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From the inside

How to unlock your team’s creative potential

Posted by Marina Vinyes, Nick Merkel |

Finding effective ways to motivate your team and unlock their creative potential can be challenging sometimes, right? In this article, our Dev Lead in Paris Marina Vinyes, and Engineering Manager in Ann Arbor Nick Merkel, shared their management philosophy and explained how they work to lead their teams to success. Each manager has their own style, so let’s discover theirs!

Can you tell us a bit about your current role as Team Leaders at Criteo?

Marina: I am currently part of the CAML Incubator (Catalog and Applied Machine Learning), leading a team of machine-learning engineers. We research and develop AI innovation to improve existing and future Criteo products. It is my fifth year working at Criteo, and my third as a Team Lead.

Nick: I started as an individual contributor for HookLogic in 2015, and then Criteo when we merged several years later. Since then, I've gone from being an individual contributing engineer to Dev Lead and, more recently, Engineering Manager. I now manage several Web Apps teams in R&D contributing to the development of the Commerce Media Platform.

What makes a good manager, in your opinion?

M: It is essential to be clear when setting goals and explaining expectations, both individually and collectively. Good managers create a work environment where people can grow and feel free to share ideas, insights, and feedback. A good manager finds the right individual/collective balance, meaning they encourage people to get involved while ensuring each can focus on their tasks without being disturbed.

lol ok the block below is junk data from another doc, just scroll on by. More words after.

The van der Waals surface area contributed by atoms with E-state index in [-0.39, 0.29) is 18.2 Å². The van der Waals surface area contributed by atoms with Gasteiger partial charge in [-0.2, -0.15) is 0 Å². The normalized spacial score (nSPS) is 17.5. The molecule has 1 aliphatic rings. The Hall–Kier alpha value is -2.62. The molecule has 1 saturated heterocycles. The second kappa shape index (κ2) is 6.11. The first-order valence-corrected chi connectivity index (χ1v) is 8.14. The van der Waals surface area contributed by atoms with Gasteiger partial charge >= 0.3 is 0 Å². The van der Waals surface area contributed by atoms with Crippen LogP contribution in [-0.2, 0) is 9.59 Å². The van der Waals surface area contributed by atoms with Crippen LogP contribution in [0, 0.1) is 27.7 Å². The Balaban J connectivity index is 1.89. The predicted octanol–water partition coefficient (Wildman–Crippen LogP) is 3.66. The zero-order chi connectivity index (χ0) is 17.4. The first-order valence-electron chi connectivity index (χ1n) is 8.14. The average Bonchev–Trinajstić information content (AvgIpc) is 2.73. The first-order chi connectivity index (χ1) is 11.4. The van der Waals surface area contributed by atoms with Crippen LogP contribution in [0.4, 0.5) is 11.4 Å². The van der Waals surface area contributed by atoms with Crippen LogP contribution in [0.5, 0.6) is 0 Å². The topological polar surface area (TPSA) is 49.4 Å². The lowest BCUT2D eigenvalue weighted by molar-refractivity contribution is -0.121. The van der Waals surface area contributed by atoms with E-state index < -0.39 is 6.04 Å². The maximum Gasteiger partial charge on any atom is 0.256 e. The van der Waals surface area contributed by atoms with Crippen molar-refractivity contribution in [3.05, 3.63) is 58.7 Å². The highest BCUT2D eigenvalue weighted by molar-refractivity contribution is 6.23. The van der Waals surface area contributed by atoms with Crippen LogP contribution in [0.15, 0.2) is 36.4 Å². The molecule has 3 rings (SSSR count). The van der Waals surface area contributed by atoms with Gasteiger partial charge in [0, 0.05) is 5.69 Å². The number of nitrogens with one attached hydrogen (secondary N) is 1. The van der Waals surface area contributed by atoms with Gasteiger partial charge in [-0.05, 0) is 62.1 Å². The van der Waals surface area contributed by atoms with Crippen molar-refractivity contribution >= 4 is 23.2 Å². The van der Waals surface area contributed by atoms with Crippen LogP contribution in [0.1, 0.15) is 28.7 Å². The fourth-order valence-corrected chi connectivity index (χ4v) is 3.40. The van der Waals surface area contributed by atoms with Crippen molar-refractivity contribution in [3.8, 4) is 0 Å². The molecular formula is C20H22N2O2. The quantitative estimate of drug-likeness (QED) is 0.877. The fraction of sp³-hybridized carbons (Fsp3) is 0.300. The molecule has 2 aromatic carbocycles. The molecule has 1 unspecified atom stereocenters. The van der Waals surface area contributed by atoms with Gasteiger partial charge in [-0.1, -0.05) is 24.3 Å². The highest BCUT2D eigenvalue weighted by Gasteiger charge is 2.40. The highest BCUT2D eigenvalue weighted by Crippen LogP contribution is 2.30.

N: Good managers are people able to build long-lasting trust with their teams. It requires being genuine and listening to people with real empathy. When you show that you care for your team, you secure a healthier, more cohesive way of working. It is most likely that success will then unfold naturally. We need to focus on people's needs as much as tangible deliverables.

You have both ramped up quite fast since you started at Criteo. Have you felt supported through your journey?

M: Yes. Olivier Koch, my manager at the time, saw my potential for that career track and supported me to take that step forward. I found the initial three-week management training course and the Learning Quest Platform very helpful. And I can always reach out to my mentors if need be.

N: Absolutely! In the Ann Arbor office and R&D in general, I have always felt supported. You feel like the management team truly cares about your career ambitions. When I started as Dev Lead, I wasn't quite sure the management track was something I wanted to pursue. Being in a management yet still tech-oriented position helped ease my transition to management and, in the end, led me to take my next career step as an Engineering Manager.

Which main challenges have you faced since you started managing teams?

M: In my early days as a manager, getting the full picture and cascade it to my team was sometimes challenging. At Criteo, I've found people to be rather creative. I also know that dispersion is a natural part of creation, so I feel that my role as a manager is to channel all these ideas and ensure we are focused, organized, and see projects through.